A few years back, I had the opportunity to meet Allison West at a conference out in California. She runs Employment Practices Specialists and does workplace investigations. (She’s also a terrific speaker and I’d highly recommend you go to a session where she is speaking.)
She recently let me know about an Association of Workplace Investigators institute that is coming to Connecticut for the first time in May of this year. I asked her a few questions about it via e-mail and have edited that conversation here for those that have an interest in the subject.
Allison: AWI is the premier organization in the nation dedicated to promoting and enhancing the quality of impartial workplace investigations. Its members include professionals from around the country who conduct workplace investigations.
Before I ask about the institute, can you share your thoughts about why companies should hire an outside investigator and in what circumstances?
Allison: Sure. The law of workplace investigations is evolving and courts and agencies around the country have made it absolutely clear that employers have a legal obligation to conduct prompt, thorough and effective investigations when certain allegations of wrongdoing in the workplace arise.
One of the essential elements of an effective investigation is an impartial investigator.
Sometimes, investigations should be handled internally.
But there are times when it is critically important to bring in an outside investigator.
For example, say an employee makes allegations of harassment by the employer’s top executive. It will be difficult for an HR manager, who ultimately reports up to that top executive, to be (and, just as importantly, to appear to be) impartial and unbiased.
Can you provide some common mistakes you see from companies and its investigators when conducting an investigation?
Allison: We see a lot of mistakes, and they can be quite costly for employers.
One of the most common mistakes is the perceived or actual impartiality or bias of the investigator. Engaging someone who has skin in the game, so to speak, can render even a well-conducted investigation suspect.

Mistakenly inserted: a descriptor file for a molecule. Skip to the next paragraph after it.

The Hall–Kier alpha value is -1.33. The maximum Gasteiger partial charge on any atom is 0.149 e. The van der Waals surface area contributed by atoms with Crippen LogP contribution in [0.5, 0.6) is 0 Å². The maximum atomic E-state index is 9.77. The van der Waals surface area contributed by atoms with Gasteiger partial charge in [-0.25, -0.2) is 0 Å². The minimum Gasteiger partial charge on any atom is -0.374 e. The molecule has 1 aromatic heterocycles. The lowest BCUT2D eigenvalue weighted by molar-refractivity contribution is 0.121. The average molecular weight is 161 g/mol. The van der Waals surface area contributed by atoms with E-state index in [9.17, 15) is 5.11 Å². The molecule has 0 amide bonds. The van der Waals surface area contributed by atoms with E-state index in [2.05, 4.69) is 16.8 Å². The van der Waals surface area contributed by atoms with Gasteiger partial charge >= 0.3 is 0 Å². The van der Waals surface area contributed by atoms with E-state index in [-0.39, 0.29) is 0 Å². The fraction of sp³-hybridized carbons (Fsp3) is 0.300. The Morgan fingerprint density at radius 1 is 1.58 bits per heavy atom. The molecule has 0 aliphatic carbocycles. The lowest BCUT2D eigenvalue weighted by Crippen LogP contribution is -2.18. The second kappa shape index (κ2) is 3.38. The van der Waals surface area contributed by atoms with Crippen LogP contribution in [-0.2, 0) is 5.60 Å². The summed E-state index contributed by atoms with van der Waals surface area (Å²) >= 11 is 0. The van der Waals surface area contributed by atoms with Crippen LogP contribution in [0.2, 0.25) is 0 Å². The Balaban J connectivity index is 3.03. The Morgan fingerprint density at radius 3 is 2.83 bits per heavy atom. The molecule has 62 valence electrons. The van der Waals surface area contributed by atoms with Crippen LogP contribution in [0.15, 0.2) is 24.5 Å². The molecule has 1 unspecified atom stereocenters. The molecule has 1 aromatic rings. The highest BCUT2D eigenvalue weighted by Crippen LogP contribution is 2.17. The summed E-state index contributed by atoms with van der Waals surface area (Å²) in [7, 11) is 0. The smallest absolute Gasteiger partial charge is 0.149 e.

Another mistake is a lack of thoroughness. Investigators will sometimes look at some of the evidence, or speak to some of the witnesses, but miss critical pieces. For an investigation to pass legal muster, it needs to account for all of the allegations and the evidence related to them.
Finally, another serious mistake we often see is the investigator doesn’t assess credibility. This is a crucial element in order to effectively reaching findings. Investigators must assess the credibility regarding motive, plausibility of the testimony, corroboration and other factors. Without assessing credibility, the investigator puts his or her own credibility at risk.
Happy to see that Connecticut will host the next institute. Can you tell us a little more about it? Is it open and how do people join?
Allison: You’re right, Dan. AWI is holding its first Institute outside of California for workplace investigators on May 4-8, 2015 in Mystic, Connecticut.
Personally, I think this week-long program is one of the most comprehensive trainings available for workplace investigators. We’ve got a nationally-recognized expert faculty and gold standard curriculum, so this program will provide attendees with a solid foundation and confidence they need to effectively conduct workplace investigations.
As to who should attend, I’d say: New and seasoned investigators; Attorneys, HR professionals, private investigators, security; Professionals from private and public sectors; Internal employee investigators of organizations; Outside, third-party investigators.
The program limit is 60 students, and we’re nearly half-full already. Each previous Institute sold out close to the early registration deadline. That deadline is actually next week — on January 15th! You can get more information and register for the Institute on the AWI website.
People can contact AWI with any questions they might have at email@example.com.
Thanks Allison for sharing the information. Sounds like an interesting program close to home.